Wednesday, December 10, 2014

Religious Freedom and Restoration Act

The other day the House of Representatives in Michigan passed a bill called the Religious Freedom and Restoration Act. I first saw word posted about this on Facebook and the article that went along with it had me in shock. I was just as upset as everyone I saw posting about it. I had a whole blog planned in my head of what I wanted to say, but I thought maybe I should get some information for myself first. What I found was that, this bill had become law and the law was that paramedics could deny medical care to gay people.  I did a little bit of research and came across a message board of people talking about this topic. Several people were in an uproar, as was I. This bill sounded absolutely ridiculous to me, how in the world could you deny someone the right to medical care just because you didn't agree with their lifestyle. I did some more research. First of all this is not law, this still needs to pass the Senate and then signed by the Governor. Next the bill doesn't allow paramedics the right to deny medical care to homosexuals. This bill is apparently supposed to be more geared towards religious freedom. From

According to the text of that bill, a person who acted contrary to Michigan law because doing otherwise would burden that person's exercise of religion could use the provisions of the Religious Freedom and Restoration Act as a defense in a criminal or civil case resulting from his actions (or inaction):
A person whose religious exercise has been burdened in violation of this section may assert that violation as a claim or defense in any judicial or administrative proceeding and obtain appropriate relief, including equitable relief, against government.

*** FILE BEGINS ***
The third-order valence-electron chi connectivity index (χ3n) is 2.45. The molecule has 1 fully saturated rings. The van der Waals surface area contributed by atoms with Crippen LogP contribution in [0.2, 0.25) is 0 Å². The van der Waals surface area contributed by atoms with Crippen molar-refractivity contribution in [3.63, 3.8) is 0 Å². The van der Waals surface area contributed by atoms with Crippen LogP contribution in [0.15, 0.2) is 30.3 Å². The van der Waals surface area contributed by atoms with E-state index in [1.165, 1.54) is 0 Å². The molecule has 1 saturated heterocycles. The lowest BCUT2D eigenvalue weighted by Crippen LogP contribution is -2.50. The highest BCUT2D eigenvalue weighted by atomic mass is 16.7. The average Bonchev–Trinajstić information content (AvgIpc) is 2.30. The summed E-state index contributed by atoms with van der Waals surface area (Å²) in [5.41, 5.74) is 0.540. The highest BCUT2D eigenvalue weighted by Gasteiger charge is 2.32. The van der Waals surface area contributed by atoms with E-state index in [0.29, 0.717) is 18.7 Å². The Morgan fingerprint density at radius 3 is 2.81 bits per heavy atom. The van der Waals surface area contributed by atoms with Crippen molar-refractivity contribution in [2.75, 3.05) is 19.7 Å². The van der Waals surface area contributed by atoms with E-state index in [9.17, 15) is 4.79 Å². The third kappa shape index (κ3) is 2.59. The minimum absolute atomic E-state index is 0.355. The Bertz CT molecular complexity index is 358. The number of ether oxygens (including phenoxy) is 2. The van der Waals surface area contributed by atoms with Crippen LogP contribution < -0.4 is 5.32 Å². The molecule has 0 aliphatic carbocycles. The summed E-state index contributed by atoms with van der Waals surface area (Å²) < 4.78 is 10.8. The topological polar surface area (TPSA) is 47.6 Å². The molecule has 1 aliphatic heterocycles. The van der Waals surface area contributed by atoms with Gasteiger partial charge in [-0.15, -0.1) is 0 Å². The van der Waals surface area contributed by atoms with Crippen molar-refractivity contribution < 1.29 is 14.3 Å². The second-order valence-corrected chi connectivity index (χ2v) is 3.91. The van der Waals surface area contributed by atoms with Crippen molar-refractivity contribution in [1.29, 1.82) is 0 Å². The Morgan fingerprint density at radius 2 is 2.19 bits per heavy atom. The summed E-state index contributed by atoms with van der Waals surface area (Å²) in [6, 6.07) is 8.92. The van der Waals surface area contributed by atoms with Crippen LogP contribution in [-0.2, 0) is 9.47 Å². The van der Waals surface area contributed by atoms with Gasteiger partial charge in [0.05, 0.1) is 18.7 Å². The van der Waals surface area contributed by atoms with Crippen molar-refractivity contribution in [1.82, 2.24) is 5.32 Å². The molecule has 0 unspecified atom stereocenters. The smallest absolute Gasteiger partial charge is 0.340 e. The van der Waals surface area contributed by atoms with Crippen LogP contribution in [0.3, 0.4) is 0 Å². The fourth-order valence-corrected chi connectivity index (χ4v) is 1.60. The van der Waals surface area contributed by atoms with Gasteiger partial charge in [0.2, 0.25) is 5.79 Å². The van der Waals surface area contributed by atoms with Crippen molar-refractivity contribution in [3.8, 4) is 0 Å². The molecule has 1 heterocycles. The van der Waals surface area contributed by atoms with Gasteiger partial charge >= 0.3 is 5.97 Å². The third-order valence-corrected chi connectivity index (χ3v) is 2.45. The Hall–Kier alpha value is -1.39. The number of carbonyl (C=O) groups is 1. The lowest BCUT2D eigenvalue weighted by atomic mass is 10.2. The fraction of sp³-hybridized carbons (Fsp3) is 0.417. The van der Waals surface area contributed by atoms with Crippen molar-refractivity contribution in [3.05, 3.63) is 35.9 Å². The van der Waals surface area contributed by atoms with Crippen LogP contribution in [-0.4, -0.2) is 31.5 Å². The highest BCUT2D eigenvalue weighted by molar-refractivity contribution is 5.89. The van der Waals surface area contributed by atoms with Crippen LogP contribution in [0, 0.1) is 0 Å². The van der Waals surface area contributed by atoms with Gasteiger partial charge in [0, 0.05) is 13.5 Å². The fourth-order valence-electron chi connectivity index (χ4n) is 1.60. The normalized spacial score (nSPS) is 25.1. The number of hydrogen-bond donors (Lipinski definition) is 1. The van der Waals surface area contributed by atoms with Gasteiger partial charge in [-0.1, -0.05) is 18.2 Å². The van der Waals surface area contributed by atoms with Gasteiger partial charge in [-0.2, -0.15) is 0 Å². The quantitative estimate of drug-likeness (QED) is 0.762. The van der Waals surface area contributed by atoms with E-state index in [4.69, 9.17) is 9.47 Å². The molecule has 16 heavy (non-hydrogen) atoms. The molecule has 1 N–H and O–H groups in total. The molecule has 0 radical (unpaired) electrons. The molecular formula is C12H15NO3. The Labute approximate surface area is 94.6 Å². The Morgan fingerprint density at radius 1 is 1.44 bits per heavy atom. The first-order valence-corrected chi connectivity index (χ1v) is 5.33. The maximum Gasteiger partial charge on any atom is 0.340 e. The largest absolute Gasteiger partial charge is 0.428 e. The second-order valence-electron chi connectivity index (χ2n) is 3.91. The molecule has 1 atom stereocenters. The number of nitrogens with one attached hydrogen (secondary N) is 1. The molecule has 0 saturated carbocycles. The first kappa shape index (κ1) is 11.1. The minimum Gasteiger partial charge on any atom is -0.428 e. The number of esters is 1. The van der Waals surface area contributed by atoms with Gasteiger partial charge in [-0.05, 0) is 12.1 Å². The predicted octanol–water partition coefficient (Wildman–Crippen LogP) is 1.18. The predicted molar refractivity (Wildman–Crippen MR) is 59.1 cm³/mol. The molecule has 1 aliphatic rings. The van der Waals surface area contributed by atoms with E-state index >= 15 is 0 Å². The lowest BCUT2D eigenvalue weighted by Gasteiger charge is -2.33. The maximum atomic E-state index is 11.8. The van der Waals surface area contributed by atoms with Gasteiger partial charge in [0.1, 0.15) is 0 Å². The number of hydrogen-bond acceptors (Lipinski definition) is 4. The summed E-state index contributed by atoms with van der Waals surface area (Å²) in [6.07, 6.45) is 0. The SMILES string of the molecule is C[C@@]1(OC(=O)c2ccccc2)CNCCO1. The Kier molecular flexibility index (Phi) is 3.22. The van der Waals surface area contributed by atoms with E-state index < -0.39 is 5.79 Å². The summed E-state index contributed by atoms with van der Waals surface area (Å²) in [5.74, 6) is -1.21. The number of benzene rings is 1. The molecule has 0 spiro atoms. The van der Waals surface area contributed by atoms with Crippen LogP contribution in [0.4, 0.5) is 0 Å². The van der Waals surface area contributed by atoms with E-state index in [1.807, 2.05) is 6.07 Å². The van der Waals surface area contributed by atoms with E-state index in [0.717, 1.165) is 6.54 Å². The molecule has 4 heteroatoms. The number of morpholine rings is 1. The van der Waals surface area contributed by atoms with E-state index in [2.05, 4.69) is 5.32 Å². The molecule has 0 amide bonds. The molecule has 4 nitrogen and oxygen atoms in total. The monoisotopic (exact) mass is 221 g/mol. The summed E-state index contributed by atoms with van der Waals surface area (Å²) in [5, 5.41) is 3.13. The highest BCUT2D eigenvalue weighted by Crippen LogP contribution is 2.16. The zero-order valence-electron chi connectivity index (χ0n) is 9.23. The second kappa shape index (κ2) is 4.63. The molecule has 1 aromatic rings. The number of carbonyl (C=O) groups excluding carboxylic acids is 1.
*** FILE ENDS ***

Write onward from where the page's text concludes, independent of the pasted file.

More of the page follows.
A court or tribunal may award all or a portion of the costs of litigation, including reasonable attorney fees, to a person who prevails against government under this section.
For example, under the Religious Freedom law, a pharmacist could refuse to fill a doctor's prescription for birth control, or HIV medication. An emergency room physician or EMT could refuse service to a gay person in need of immediate treatment. A school teacher could refuse to mentor the children of a same-sex couple, and a DMV clerk could refuse to give a driver's license to a person who is divorced.
Nothing in the RFRA specifically exempts all medical personnel from providing emergency treatment to gay patients; the claim that medical personnel could opt out of providing emergency treatment to gay patients on the grounds of religious objection is one of the hypothetical scenarios opponents have posed as what might come to pass if the RFRA were enacted:

The house bill can be read here:

If the bill becomes law I am pretty sure people will take advantage of it. Twist and turn the words to fit their prejudices in someway. I also think people should have freedom to practice their religious beliefs, as long as they aren't hurting anyone. I thought we already had a right to religious freedom in this country anyway. 


1 comment:

  1. As for me there is no way that this can be the truth. Guys, we live in XXI century!! How can we refuse to help other people just because they have different lifestyle! No, I do not believe in that.


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